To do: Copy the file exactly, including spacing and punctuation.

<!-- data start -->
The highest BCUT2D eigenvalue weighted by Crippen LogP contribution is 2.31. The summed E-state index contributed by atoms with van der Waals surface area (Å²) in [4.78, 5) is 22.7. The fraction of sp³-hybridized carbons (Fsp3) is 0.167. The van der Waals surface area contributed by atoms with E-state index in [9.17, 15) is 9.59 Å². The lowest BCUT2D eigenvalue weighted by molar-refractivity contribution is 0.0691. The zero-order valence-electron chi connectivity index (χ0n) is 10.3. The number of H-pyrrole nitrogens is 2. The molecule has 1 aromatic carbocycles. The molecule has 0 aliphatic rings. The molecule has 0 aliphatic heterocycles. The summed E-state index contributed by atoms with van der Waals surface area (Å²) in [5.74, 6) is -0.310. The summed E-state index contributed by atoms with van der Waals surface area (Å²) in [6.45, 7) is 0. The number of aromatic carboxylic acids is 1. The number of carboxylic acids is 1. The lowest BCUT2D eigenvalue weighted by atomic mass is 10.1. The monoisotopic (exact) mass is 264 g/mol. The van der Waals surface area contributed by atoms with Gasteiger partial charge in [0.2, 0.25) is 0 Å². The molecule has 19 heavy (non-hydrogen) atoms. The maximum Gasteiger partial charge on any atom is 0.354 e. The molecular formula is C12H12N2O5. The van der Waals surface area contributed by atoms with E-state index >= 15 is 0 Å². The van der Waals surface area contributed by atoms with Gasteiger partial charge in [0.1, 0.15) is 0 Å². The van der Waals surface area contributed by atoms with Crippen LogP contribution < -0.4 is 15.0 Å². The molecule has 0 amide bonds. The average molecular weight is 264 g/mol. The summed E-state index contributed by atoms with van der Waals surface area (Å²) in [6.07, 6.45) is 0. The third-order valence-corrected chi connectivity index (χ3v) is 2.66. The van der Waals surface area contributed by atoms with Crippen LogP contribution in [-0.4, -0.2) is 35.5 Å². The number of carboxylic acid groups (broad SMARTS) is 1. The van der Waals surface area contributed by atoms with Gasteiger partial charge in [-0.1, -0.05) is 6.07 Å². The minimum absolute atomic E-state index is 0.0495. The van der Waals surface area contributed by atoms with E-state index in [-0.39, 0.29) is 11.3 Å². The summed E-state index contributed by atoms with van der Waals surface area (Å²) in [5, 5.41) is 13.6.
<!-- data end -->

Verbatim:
The highest BCUT2D eigenvalue weighted by Crippen LogP contribution is 2.31. The summed E-state index contributed by atoms with van der Waals surface area (Å²) in [4.78, 5) is 22.7. The fraction of sp³-hybridized carbons (Fsp3) is 0.167. The van der Waals surface area contributed by atoms with E-state index in [9.17, 15) is 9.59 Å². The lowest BCUT2D eigenvalue weighted by molar-refractivity contribution is 0.0691. The zero-order valence-electron chi connectivity index (χ0n) is 10.3. The number of H-pyrrole nitrogens is 2. The molecule has 1 aromatic carbocycles. The molecule has 0 aliphatic rings. The molecule has 0 aliphatic heterocycles. The summed E-state index contributed by atoms with van der Waals surface area (Å²) in [5.74, 6) is -0.310. The summed E-state index contributed by atoms with van der Waals surface area (Å²) in [6.45, 7) is 0. The number of aromatic carboxylic acids is 1. The number of carboxylic acids is 1. The lowest BCUT2D eigenvalue weighted by atomic mass is 10.1. The monoisotopic (exact) mass is 264 g/mol. The van der Waals surface area contributed by atoms with Gasteiger partial charge in [0.2, 0.25) is 0 Å². The molecule has 19 heavy (non-hydrogen) atoms. The maximum Gasteiger partial charge on any atom is 0.354 e. The molecular formula is C12H12N2O5. The van der Waals surface area contributed by atoms with E-state index >= 15 is 0 Å². The van der Waals surface area contributed by atoms with Gasteiger partial charge in [0.1, 0.15) is 0 Å². The van der Waals surface area contributed by atoms with Crippen LogP contribution < -0.4 is 15.0 Å². The molecule has 0 amide bonds. The average molecular weight is 264 g/mol. The summed E-state index contributed by atoms with van der Waals surface area (Å²) in [6.07, 6.45) is 0. The third-order valence-corrected chi connectivity index (χ3v) is 2.66. The van der Waals surface area contributed by atoms with Crippen LogP contribution in [-0.4, -0.2) is 35.5 Å². The number of carboxylic acid groups (broad SMARTS) is 1. The van der Waals surface area contributed by atoms with Gasteiger partial charge in [-0.1, -0.05) is 6.07 Å². The minimum absolute atomic E-state index is 0.0495. The van der Waals surface area contributed by atoms with E-state index in [-0.39, 0.29) is 11.3 Å². The summed E-state index contributed by atoms with van der Waals surface area (Å²) in [5, 5.41) is 13.6.